Environmental contamination by excreta from infected cervids has traditionally seemed the most plausible explanation for the dissemination of CWD (21). However, we could not detect PrPCWD in cohort 3 deer inoculated repeatedly with urine and feces from CWD+ deer and examined up to 18 months pi (Table 2). There are several reasons to view this negative finding cautiously, including small sample size, elective preclinical termination, and potential variation in individual susceptibility that may be associated with the 96 G/S polymorphism in the PRNP gene (7, 22). Although no genotype of white-tailed deer is resistant to CWD infection, PRNP genotypes S/S or G/S at codon 96 appear to have reduced susceptibility manifest by longer survival (7). Both deer in cohort 3 (urine and feces) were subsequently shown to be of the PRNP 96 G/S genotype. Thus, it is possible, although we think unlikely, that these deer had a prolonged incubation period (>18 months pi) before the amplification of PrPCWD became detectable in tissues. Recent studies have shown that PrPres is poorly preserved after incubation with intestinal or fecal content (23, 24). Further research using cervid and surrogate cervid PrP transgenic mice (25) are indicated to continue to address the presence of infectious CWD prions in excreta of CWD+ deer and to provide a more substantial basis for reconsideration of the assumption that excreta are the chief vehicle for CWD dissemination and transmission.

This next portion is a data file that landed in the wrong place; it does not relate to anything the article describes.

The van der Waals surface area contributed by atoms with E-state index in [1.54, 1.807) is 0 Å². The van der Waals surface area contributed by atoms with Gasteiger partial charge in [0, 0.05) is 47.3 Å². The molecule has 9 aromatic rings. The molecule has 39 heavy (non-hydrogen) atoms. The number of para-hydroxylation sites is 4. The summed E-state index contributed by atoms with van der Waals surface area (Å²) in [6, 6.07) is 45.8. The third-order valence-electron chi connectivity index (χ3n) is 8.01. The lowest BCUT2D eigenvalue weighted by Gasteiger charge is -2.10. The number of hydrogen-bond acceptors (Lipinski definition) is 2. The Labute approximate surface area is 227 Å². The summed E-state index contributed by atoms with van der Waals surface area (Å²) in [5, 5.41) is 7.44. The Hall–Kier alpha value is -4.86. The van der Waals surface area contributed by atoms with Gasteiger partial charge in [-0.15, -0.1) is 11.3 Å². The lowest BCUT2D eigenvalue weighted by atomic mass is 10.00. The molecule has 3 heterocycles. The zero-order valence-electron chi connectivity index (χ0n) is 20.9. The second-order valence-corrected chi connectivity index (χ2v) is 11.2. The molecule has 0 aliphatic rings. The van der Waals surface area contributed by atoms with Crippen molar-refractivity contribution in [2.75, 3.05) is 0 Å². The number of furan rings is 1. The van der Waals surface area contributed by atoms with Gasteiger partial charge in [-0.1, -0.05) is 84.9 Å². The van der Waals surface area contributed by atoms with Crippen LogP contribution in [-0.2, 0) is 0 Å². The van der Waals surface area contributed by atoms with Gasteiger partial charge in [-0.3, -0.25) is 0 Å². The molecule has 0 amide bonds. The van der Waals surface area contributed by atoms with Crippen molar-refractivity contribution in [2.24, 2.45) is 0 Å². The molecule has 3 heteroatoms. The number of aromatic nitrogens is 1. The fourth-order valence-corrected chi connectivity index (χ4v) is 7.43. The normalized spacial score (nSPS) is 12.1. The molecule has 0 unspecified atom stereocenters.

The results reported here provide a plausible basis for the efficient transmission of CWD in nature. We demonstrate that blood and saliva in particular are able to transmit CWD to naïve deer and produce incubation periods consistent with those observed in naturally acquired infections (3, 26). The time from exposure to first detection of PrPCWD by tonsil biopsy was variable—as short as 3 months but as long as 18 months (likely underestimates due to sampling frequency). The results also reinforce a cautious view of the exposure risk presented by body fluids, excreta, and all tissues from CWD+ cervids.

Supporting Online Material

Material and Methods

SOM Text

Tables S1 and S2


References and Notes

View Abstract

Navigate This Article